This is just a temporary collection. An array of vivid, pretty colors and patterns.
For origami? Not quite.
It’s not paper. It’s a plastic/polymer. Easily recyclable, but I don’t think you’d want to because–
–it’s Australian currency! Filled front to back with fabulous details. Just slight variation in sizes. I had never seen an Australian dollar until this week. Curious like a
cat wombat, off I clicked to the Australian Department of Foreign Affairs & Trade to learn more.
And I must give a shout out to a very engaging, interactive website. Way to go Aussies. Each banknote has a story. Please check it out too. Designs, history and even games. banknotes.rba.gov.au/
The mini scoop:
Australian banknotes changed in 1966 as the currency switched from the pound to the decimal/dollar system. A polymer technology for banknotes was designed in Australia and introduced in 1988. Between 1992-96, a new series of bills were introduced. The denominations are $5, $10, $20, $50 and $100. Unique as it is the first currency in the (modern) world not printed on paper.
As the mother of 4 daughters here in the 21st century, it is amazing that this next fact was a surprise. Each of the five bills feature a woman on one side. Admittedly Queen Elizabeth II is a slam-dunk to appear. But woo hoo. The $50 note features David Unaipon, an Aboriginal author and inventor.
Must admit that Mary Reibey on the $20 above surprised me, with a resemblance to Benjamin Franklin. She was almost a contemporary, her life spanned 1777–1855. She arrived in New South Wales as a convict at age 13, and went on to become successful in the shipping business and philanthropy. (Horse stealing, disguised as a boy, seven children, now on the $20. Go Mary. Yes, there are books about her.)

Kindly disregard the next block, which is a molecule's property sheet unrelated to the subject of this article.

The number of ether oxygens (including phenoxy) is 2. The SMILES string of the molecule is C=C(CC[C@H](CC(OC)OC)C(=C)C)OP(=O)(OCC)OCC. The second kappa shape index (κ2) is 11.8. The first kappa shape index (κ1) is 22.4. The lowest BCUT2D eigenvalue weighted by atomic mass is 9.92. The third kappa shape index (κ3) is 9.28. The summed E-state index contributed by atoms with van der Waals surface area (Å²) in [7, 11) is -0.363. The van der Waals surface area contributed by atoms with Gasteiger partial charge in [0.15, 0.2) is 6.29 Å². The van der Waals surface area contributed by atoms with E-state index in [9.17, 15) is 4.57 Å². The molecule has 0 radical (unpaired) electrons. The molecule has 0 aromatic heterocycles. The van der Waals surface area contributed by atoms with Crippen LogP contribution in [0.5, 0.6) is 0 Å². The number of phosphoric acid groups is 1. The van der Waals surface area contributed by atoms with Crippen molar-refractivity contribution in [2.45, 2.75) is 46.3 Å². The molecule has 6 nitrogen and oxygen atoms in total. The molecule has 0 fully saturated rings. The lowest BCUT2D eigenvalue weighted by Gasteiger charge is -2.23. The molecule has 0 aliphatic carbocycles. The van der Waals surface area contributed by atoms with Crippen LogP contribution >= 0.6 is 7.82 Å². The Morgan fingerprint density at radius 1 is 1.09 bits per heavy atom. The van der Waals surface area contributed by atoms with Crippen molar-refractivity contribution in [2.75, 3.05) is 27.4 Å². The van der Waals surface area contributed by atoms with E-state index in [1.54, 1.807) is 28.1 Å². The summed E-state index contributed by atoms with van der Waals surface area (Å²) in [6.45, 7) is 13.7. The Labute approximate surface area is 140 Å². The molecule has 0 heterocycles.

I picture many exotic animals in the Land Down Under but seeing this peeking out was a surprise.
A camel? This image is of a Flynn Boundary rider also known as a Patrol Padre, one of the camel riding missionaries from the early 1900′s. That’s just plain fun.
Now what else?
Brumbies. Do you recall the poem The Man From Snowy River? A brumby is a wild Australian horse. Honored on the $1o bill.
I love the layers, symbolism and meanings of images used in the US currency. But must admit this outback rainbow is very entertaining. The variety of items embedded in each note are impressive.
To those easily distracted by squirrels or sparkly things (like myself), the windows on each bill may be of interest. I saw them, or should I say saw through them, and thought how cute!
They are one of seven security measures. Still cute though.
A pocketful of history like these bills completely fascinate me. (As you may recall from previous posts, www.collectionsthoughtsandthings.com/old-money/ & www.collectionsthoughtsandthings.com/gone-fishing/ Think I may just go read up on the Hungarian Forint.
More Australian banknote scoop at: www.dfat.gov.au/facts/currency.html
. . . banknotes also offer an opportunity to honour Australians who have made an important contribution to the nation. The notable Australians that presently feature on our banknotes were selected in consultation with various respected members of the community, including designers, art curators, historians and psychologists. The Reserve Bank of Australia
I do not randomly order foreign currency (yet), or travel frequently (yet). So how did I come upon a fistful of fancy dollars? Our sweet baby is heading off to Australia! And she just exchanged some of the spending money she has earned. She has studied very hard, and applied to an amazing study abroad program. Crazy as it sounds, there is actually a camel trek located within an hour or so from campus. So proud of our little banana. Sniff. Now please finish packing.)